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Feliciano rooting for Marlins interim skipper

AP Photo/J Pat Carter

Interim Marlins skipper Edwin Rodriguez is the first Puerto Rican manager in the major leagues.

Count Jesus Feliciano among the people rooting for Edwin Rodriguez to remain the Florida Marlins’ interim manager at least through the series against the Mets in San Juan from Monday-Wednesday. Rodriguez is the first Puerto Rican manager in major league history. He was Feliciano’s coach a decade ago on the island with Bayamon.

“Hopefully he can get through those three days at least and have some fun and see what happens later on,” Feliciano said.

ESPN’s Tim Kurkjian reported that Bobby Valentine planned to have a phone conversation with Marlins brass on Friday instead of a face-to-face meeting and, “for the moment, it appears the process has slowed down.” That seemingly would allow Rodriguez to manage the Marlins at Hiram Bithorn Stadium.

Feliciano is a compelling story in his own right. Not only is he a 31-year-old rookie, but he’s also going to be able to play a regular-season major league game on his native island, 15-20 minutes from where he was raised.

“It’s something that you cannot even explain it,” Feliciano said. “Everybody is excited over there. They want to see all the big names like David (Wright) and (Jose) Reyes, and first of all, me -- being a great story. They’re having a lot of fun since I got called up. A lot of friends are calling. Puerto Rico is a baseball country, so they’re real excited about the series. I can’t wait to get home.”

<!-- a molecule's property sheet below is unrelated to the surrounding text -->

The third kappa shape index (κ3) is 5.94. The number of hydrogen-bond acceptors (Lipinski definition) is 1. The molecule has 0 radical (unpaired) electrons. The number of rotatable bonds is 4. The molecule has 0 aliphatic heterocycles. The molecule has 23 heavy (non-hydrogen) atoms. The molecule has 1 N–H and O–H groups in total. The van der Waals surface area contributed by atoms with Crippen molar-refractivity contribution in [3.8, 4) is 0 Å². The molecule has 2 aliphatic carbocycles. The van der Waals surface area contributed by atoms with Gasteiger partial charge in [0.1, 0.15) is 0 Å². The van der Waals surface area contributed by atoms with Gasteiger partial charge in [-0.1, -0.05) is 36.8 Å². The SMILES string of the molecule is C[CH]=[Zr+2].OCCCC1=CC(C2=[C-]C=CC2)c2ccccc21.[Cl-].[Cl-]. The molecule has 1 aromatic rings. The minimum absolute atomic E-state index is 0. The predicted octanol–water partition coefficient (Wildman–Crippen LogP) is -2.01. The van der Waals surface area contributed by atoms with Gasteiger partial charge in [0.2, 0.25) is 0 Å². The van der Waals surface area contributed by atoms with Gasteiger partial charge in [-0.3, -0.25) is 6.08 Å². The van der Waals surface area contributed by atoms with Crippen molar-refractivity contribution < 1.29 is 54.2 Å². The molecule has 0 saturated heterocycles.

The Mets have three other active Puerto Rican players: Angel Pagan, Pedro Feliciano and Alex Cora.

Cora suggested Wright may actually be booed in Puerto Rico.

“The only guy they might root against is David, because he beat us in the (World Baseball) Classic,” Cora said, referring to Wright's two-run single in a three-run ninth in an elimination game in Miami in 2009. “I’ve been telling him the whole time to be careful.”

Is Cora serious?

“No,” the infielder initially replied, before adding: “Well, they might remember. You never know. He might be the only Met that is going to get booed pretty loudly when we get down there.”

Feliciano and Cora both said the three-game series, which are Marlins home games, will be a celebration of baseball -- not just the Puerto Ricans.

“They like baseball and to watch us play -- just to watch the Mets,” Cora said. “We have a lot of fans -- the same to see Hanley (Ramirez) and Josh Johnson. Obviously he’s not going to pitch. I’m not mad at that.”

The Mets are instead due to face Ricky Nolasco, Nate Robertson and Chris Volstad during the series.

As for Rodriguez potentially managing the Marlins in San Juan, Cora said: “It’s still very important for how much history that we have -- just to have only one that really has managed a team. People are interested. At the same time, the thing they’re more involved with is with the series. But it’s another reason to go, to see the first Puerto Rican manager. That would be great. The thing is, he doesn’t play. You see him in the dugout.”

Said Feliciano, who once won a winter-league batting title while playing at the same stadium with Santurce: “We’ve got to go for one thing -- to win games.”